Bufé and Benter calculate what is happening: they used to buy millet for the parrots and parrots in bulk for 80 euros – now it must cost 200 euros. Home operators have to buy even cheap nuts, which the macaws eat as if they were delicious cookies, in packs that now cost €1.99. “Before the crisis it was 99 cents,” Bender recalls. Dog food grew by a comparatively modest 30 or 40 percent. Canned food, of which the giant Great Danes Ronja and Ronaldo devour at least two kilos a day, the shelter must now get 2.29 per can – it was 1.79 before the Ukrainian war. In short: the home for the elderly needs donations more than ever, so Bufé and Benter don’t hide it.

Reversing the Corona pet boom: Pankow’s nursing home for animals is already full

If it used to be people calling to drop off a few boxes of bird seed, this summer it’s more likely to be Berliners wanting to part with the animals they just bought. It’s the same tiresome counter-movement to the Corona pet boom that’s pushing Berlin’s animal shelter to the brink. Rabbits, which should have been playmates for children in lockdown, are now an unwanted cost factor due to inflation. “Suddenly families are standing in front of our fence and saying: Can you take the rabbits? We can’t do it anymore,” Bufé says of everyday life during the summer holidays.

It is not for lack of will that the sanctuary says no. The fact is that you are fully occupied, the enclosures have been damaged by construction work on a neighboring bridge. And that they are planning a new beginning in Posseberg. Above all, the animal-loving postman duo wants to give regular residents, such as the Amazon Randy or the mastiffs Ronja and Ronja, a decent retirement. A decent pension for old animals, bought dearly during the Ukrainian war.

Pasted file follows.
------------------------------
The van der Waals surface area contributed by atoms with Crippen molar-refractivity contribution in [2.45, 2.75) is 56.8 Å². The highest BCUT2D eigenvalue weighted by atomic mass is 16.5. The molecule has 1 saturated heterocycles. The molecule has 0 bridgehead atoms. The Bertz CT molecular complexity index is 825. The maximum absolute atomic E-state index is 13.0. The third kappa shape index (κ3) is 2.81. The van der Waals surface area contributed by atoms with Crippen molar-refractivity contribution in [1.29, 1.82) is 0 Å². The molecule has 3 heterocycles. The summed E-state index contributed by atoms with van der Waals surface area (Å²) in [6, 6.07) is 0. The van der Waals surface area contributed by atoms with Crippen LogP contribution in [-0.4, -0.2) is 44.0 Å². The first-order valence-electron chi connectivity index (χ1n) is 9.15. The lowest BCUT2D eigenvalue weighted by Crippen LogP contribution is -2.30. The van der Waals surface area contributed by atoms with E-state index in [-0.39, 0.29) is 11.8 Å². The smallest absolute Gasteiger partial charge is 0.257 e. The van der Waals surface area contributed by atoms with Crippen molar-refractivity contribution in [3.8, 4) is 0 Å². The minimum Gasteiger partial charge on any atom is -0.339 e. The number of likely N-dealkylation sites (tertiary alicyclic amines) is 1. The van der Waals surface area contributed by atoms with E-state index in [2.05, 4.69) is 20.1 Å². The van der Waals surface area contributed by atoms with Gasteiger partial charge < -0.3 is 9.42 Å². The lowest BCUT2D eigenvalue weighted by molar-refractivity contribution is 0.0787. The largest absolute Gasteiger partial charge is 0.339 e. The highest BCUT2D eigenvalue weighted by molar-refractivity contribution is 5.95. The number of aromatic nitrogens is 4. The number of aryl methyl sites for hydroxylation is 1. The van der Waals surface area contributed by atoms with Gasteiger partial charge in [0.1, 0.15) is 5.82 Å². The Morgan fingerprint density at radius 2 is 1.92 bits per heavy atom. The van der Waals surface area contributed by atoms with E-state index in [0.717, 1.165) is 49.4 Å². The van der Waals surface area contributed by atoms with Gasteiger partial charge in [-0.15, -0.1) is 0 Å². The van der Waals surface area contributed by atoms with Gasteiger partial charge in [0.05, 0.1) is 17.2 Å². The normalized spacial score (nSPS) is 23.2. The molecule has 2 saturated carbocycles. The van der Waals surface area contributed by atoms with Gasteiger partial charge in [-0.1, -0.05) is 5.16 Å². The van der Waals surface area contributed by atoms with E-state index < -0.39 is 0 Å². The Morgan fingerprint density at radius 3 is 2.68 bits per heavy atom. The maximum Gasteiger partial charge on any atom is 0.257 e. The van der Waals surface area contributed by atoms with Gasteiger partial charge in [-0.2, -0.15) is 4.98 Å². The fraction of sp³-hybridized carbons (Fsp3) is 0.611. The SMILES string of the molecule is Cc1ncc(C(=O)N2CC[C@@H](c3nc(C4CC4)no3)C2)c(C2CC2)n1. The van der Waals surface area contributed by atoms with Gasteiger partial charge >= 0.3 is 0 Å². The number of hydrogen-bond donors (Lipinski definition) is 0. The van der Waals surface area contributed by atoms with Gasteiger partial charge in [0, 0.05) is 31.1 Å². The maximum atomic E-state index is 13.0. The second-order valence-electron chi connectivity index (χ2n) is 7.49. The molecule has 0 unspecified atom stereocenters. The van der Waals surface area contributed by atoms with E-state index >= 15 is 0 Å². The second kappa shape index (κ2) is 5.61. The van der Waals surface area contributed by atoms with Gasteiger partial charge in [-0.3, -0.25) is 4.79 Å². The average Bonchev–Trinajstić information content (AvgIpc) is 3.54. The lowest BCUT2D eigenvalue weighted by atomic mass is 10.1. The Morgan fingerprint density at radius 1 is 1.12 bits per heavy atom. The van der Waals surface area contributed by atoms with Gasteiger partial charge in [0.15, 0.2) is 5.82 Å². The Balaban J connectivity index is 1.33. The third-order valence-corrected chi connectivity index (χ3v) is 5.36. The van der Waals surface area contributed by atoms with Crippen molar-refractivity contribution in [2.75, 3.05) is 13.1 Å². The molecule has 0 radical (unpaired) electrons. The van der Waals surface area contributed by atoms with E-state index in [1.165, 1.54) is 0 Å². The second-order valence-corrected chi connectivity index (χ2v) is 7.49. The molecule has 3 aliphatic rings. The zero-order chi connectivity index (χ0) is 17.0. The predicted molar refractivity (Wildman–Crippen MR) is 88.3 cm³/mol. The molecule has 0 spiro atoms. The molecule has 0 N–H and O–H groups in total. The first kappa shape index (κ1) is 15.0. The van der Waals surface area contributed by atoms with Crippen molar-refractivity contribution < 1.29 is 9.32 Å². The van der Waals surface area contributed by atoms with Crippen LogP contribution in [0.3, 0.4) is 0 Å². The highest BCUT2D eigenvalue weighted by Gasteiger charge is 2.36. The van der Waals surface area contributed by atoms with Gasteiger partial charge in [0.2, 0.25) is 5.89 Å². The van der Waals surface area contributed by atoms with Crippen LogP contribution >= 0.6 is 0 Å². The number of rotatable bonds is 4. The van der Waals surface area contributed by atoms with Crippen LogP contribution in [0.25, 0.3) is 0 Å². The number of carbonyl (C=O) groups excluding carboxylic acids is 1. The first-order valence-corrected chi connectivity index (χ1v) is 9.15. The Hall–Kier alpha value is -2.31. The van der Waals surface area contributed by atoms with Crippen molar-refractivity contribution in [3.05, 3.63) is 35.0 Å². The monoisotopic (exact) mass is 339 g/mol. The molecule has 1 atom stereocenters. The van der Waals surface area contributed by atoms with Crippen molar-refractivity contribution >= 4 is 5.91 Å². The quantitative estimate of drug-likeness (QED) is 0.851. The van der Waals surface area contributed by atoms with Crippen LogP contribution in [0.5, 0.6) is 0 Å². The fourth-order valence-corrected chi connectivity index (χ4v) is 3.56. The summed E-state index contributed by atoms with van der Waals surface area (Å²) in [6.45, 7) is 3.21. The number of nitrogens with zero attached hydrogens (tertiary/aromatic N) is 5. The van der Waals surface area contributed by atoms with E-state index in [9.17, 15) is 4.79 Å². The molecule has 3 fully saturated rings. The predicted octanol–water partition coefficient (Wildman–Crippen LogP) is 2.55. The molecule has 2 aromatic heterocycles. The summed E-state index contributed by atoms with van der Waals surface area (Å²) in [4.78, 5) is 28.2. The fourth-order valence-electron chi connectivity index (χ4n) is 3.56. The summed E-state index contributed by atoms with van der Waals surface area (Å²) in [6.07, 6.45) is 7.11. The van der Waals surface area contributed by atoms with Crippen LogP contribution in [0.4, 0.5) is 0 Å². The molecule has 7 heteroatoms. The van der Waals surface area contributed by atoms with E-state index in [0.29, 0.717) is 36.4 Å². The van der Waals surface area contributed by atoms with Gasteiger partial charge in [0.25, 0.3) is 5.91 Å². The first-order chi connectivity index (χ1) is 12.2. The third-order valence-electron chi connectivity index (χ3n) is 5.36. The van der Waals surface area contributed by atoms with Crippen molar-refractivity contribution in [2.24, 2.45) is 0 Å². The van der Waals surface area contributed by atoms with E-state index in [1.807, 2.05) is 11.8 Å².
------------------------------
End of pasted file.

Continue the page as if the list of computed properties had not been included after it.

Dog heart pills and vet visits – all cost extra

“The money won’t go away. But what you get for your money is getting less and less,” says Bufé, describing the mechanism. However, the shelter wants to take care of 230 birds, 21 dogs and 19 cats until the bitter end. Even if food, energy, especially medicine for animals and visits to the vet become more expensive than the same cost for humans. Heart pills for men, special flour for digestion, diuretics for bloated bitches: all these must fit into the budget, which Bufé and Benter cannot raise at will.

The Berlin shelter protects elderly animals from the heat

But now – in the midst of the dog days – another problem hangs over the stables in the courtyard of the sanctuary villa. The heat. Old animals suffer from it almost worse than humans. “You can’t say you’re hot,” Bufé says. Care professionals’ advice to all other Berliners with pets: “You have to spare them all the stress.” This includes them walking under the hot midday sun as well as cycling with a dog trotting alongside them.

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“We can’t really recommend new types of cooling ceilings that are commercially available,” says Benter. Four-legged friends would find the cheapest solution themselves. “They just lay on the tiles.” Not because they know the skyrocketing price of animal accessories. But just by instinct.

Information: If you would like to help the nursing home in Berlin-Pankow with donations or would like to become a member of the club, you can register online at:

More news from Pankow can be found here